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South African clearinghouse creates default fund
South African clearinghouse Safcom will establish a fund of about $54 million with the purpose of protecting at-risk banks from default. The Johannesburg Stock Exchange and other derivatives clearing members will set aside money for the fund, which exists on top of about $1.5 billion in margin already required. "The new fund reduces systemic risk as well as clearing members' exposure to counter-party credit risk when clearing through Safcom," Leila Fourie of the JSE wrote in an e-mail. Bloomberg (3/14)
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LME Clear taps 3 major banks
The London Metal Exchange has decided to go with three big players to make its forthcoming self-clearing platform, LME Clear, compliant with the European Market Infrastructure Regulation. Bank of America Merrill Lynch will secure margin from counterparties, Citigroup will process receipts and JPMorgan Chase will manage gold collateral. Reuters (3/14), Bloomberg (3/14)
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Regulatory Roundup
CFTC's swaps deadline for overseas banks is in question
The Commodity Futures Trading Commission has not reached a decision on whether to give foreign banks more time to comply with swaps rules if the issue is not settled by a July deadline. Commissioners Scott O'Malia and Mark Wetjen both said the deadline probably will be extended, while Chairman Gary Gensler and Commissioner Bart Chilton both said that they have given foreign regulators ample time. The fifth commissioner, Jill Sommers, has announced her plans to leave the CFTC. The July deadline is the result of a six-month extension intended to give regulators time to agree on how to govern international trades. Fox Business/Dow Jones Newswires (3/14)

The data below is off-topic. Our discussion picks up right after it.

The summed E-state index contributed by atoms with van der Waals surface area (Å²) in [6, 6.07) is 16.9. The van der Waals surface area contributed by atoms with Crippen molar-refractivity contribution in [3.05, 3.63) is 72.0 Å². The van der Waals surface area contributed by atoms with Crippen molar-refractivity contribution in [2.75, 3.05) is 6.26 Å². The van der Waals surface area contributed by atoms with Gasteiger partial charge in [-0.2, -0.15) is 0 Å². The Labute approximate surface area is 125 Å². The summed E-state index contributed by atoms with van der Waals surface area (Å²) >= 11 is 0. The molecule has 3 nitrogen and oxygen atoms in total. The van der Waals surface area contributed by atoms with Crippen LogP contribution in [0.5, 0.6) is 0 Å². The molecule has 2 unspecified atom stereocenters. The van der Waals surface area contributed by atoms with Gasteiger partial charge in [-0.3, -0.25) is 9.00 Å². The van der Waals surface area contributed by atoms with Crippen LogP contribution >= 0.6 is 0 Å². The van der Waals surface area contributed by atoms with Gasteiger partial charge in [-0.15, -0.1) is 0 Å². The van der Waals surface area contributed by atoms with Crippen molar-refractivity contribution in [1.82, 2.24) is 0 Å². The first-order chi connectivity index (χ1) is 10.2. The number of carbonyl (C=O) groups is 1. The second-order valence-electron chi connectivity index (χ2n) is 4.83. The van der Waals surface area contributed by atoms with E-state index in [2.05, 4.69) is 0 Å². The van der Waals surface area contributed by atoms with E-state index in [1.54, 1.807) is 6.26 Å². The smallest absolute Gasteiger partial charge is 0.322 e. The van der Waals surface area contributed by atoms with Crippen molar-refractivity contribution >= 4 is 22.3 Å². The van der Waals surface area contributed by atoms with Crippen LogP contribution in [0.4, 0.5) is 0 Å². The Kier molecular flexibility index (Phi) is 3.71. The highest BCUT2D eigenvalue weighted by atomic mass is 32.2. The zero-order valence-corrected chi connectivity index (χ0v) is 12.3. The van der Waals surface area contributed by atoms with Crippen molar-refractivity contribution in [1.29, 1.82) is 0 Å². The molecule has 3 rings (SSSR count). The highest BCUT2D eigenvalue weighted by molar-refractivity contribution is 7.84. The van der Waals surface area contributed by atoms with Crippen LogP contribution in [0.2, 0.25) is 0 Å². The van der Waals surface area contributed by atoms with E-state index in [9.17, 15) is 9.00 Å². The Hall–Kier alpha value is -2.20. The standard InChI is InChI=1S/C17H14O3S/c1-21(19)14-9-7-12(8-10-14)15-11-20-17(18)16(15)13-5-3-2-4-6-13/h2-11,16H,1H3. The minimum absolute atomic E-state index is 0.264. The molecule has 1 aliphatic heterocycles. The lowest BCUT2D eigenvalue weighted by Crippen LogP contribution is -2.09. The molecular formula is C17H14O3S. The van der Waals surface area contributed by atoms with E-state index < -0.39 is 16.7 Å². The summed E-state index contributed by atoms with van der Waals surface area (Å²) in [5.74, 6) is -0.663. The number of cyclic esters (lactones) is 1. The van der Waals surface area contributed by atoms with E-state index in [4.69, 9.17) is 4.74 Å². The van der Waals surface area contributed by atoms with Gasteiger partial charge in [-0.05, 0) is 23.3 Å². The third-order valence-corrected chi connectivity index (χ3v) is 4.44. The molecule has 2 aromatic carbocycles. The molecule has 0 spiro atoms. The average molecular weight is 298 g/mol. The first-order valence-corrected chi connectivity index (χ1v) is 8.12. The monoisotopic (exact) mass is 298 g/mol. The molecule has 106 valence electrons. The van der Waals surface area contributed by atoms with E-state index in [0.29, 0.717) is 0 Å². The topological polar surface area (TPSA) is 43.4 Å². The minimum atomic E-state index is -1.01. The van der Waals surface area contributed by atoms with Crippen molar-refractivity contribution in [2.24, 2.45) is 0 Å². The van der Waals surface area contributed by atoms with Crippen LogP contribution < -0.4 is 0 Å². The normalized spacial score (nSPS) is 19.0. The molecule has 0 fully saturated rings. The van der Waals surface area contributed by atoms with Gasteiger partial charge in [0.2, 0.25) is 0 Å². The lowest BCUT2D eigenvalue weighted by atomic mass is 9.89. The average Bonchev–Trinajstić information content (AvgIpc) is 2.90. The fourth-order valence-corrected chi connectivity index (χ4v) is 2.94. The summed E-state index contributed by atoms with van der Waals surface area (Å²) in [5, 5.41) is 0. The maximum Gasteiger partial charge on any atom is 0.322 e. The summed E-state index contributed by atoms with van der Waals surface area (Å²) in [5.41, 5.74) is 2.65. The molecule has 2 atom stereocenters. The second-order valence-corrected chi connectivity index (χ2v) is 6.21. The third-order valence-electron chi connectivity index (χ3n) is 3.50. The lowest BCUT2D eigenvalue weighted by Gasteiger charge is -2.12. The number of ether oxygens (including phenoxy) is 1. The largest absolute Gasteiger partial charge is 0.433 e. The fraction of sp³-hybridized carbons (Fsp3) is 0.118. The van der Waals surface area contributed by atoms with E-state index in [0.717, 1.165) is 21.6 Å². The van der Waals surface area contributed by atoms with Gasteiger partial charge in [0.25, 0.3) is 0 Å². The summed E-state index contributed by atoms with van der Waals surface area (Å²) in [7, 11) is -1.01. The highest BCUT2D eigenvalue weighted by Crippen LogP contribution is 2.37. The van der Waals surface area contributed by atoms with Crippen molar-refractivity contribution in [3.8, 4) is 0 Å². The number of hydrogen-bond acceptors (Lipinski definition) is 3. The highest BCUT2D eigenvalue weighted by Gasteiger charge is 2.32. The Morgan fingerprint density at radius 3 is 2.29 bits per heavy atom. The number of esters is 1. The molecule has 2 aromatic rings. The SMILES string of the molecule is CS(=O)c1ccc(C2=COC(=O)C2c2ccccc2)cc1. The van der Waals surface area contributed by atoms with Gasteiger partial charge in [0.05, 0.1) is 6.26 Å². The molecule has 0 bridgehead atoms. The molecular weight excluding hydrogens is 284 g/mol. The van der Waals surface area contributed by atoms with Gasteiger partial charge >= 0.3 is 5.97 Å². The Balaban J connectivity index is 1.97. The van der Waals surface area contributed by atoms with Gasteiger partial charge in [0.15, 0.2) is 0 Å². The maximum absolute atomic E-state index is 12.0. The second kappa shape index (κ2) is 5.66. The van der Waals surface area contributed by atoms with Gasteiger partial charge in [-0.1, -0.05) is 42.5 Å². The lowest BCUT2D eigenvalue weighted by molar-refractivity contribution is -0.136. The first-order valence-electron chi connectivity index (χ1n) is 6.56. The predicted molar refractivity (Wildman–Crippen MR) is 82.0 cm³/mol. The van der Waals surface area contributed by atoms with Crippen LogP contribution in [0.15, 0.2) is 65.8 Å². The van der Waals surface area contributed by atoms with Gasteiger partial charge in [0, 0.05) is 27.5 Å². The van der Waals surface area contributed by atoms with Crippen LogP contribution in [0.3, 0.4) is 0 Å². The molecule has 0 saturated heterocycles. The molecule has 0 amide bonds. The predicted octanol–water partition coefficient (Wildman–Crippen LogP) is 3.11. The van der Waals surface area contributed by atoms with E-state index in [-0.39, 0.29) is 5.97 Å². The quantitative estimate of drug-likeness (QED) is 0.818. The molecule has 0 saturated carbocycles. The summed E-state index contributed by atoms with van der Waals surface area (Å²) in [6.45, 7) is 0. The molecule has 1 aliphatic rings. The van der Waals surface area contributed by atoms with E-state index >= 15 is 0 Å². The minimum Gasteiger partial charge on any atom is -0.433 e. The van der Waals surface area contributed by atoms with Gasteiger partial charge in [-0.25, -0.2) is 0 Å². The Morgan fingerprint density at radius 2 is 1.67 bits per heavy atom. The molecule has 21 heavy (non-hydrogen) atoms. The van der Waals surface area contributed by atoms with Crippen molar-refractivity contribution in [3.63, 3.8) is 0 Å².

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ESMA clarifies CCP eligibility for transition period
The European Securities and Markets Authority says it is up to national regulators to decide which third-country central-counterparty platforms and products are eligible for a six-month transition period, which starts today. After the grace period, the CCPs will be required to apply for recognition from ESMA. (subscription required) (3/14)
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South Africa waits for U.S. and Europe on clearing rules
South Africa's clearing rules are being delayed by uncertainty about U.S. and European regulations, says Natalie Labuschagne of the South African National Treasury. "The international standards are a moving target at the moment," she said. "What we are trying to do is align with them so that we are seen as an equivalent jurisdiction, but we're not sure what we're aligning with at this stage." The Dodd-Frank Act and the European Market Infrastructure Regulation require that any foreign central counterparty be subject to rules equivalent to those in the U.S. and Europe. (subscription required) (3/14)
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ISDA News and Events
Free ISDA paper: "Non-Cleared OTC Derivatives: Their Importance to the Global Economy"
Noncleared over-the-counter derivatives create significant value to the economy, including enabling companies and governments to manage risk and helping pension funds meet obligations to retirees. Regulatory proposals on margin requirements pose a threat to the continued functioning of this vital market segment. This free ISDA paper explains noncleared OTC derivatives, who uses them, the reason some -- but not all -- will be cleared and the impact of regulatory proposals.